We drove past the big ferry terminals of Cairnryan – one operated by Stenaline to Belfast and other P&O to Larne before dropping into Stranraer. The satnav seemed to take us on a tour of the back streets before burping us back out into countryside. We then turned right for the 5 mile journey into Portpatrick – we don’t go through the village, but circumvented it to the various static caravan sites that sit on the edge of the village. It’s not singing what that lady had suggested. We turned into the final site, slightly frayed at the edges and checked in. We’re directed to the far end of the site, on a field overlooking the sea with about ten other caravans/motorhomes. We couldn’t get a pitch with electric and end up on a hard standing area, more akin to a small car park, well away from the others. It looked like we had fallen out with everybody. We didn’t feel comfortable – there was no protection from the elements, totally exposed. We had booked two nights here and mulled whether to go back to reception, ask for our money back and find somewhere else, but after travelling all day and gasping for a cuppa, we resolved to stay at least one night, eventually electing to camp nearer to our fellow campers on a grassy area, but still feeling very much Billy No Mates.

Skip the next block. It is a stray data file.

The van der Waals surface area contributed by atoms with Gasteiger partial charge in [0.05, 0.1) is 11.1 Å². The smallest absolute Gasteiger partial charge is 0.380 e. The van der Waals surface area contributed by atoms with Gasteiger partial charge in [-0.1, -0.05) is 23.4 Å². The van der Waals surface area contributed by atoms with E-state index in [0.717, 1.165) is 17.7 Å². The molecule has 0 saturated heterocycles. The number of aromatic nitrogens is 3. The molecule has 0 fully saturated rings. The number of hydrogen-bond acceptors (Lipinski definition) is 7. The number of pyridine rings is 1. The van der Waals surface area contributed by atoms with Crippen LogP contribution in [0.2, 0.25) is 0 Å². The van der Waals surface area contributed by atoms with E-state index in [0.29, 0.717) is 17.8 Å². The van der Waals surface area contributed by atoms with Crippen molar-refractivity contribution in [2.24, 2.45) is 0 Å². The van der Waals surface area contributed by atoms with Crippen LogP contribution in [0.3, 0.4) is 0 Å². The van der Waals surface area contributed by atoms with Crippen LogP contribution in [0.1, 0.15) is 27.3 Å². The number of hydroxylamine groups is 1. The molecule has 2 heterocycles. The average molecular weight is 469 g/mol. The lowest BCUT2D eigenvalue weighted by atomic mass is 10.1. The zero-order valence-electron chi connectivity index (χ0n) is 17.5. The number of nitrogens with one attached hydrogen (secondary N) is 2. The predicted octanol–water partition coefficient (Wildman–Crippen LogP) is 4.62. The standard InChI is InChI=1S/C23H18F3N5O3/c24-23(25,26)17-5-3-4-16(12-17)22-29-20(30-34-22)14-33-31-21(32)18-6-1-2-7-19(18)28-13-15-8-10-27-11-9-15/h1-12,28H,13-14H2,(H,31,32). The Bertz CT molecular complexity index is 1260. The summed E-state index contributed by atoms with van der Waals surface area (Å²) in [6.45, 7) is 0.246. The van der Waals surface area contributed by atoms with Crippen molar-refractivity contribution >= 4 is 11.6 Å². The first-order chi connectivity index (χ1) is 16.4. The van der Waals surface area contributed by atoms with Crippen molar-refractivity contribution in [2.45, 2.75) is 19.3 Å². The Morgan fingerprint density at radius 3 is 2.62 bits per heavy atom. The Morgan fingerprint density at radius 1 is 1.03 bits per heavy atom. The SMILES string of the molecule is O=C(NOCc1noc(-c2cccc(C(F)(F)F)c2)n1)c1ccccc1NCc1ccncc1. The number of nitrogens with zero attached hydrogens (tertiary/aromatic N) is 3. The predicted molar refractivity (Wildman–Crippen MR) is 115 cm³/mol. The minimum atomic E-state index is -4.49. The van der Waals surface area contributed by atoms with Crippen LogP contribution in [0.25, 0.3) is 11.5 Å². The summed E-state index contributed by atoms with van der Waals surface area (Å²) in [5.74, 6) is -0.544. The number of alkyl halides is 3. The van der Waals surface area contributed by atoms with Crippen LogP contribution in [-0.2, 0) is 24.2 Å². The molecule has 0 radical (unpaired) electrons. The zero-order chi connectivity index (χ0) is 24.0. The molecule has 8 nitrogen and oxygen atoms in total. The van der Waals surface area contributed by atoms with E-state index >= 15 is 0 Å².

We checked out the ablution block, a shabby affair of peeling paint and seeing better days. We stood outside hesitantly – this could be grim inside, but once inside, it was very clean and tidy though a little dated. We found out later that a new block was under construction – a little way up, an unrendered rectangular building stood, obviously not quite ready for our arrival, but not far off. The existing loo block had a fantastic Covid system (Scotland are still quite strict) whereby you took a stone out of the saucepan next to the entrance and took it with you inside. This signified to the next person wanting the facilities that someone was already in there and they had to wait til you came out. When you finished, you just returned the stone back into the saucepan which was filled with water to clean it. The girls had a pan with a white stone, the boys had a separate pan with a black stone. A strange but novel way of social distancing, but it worked.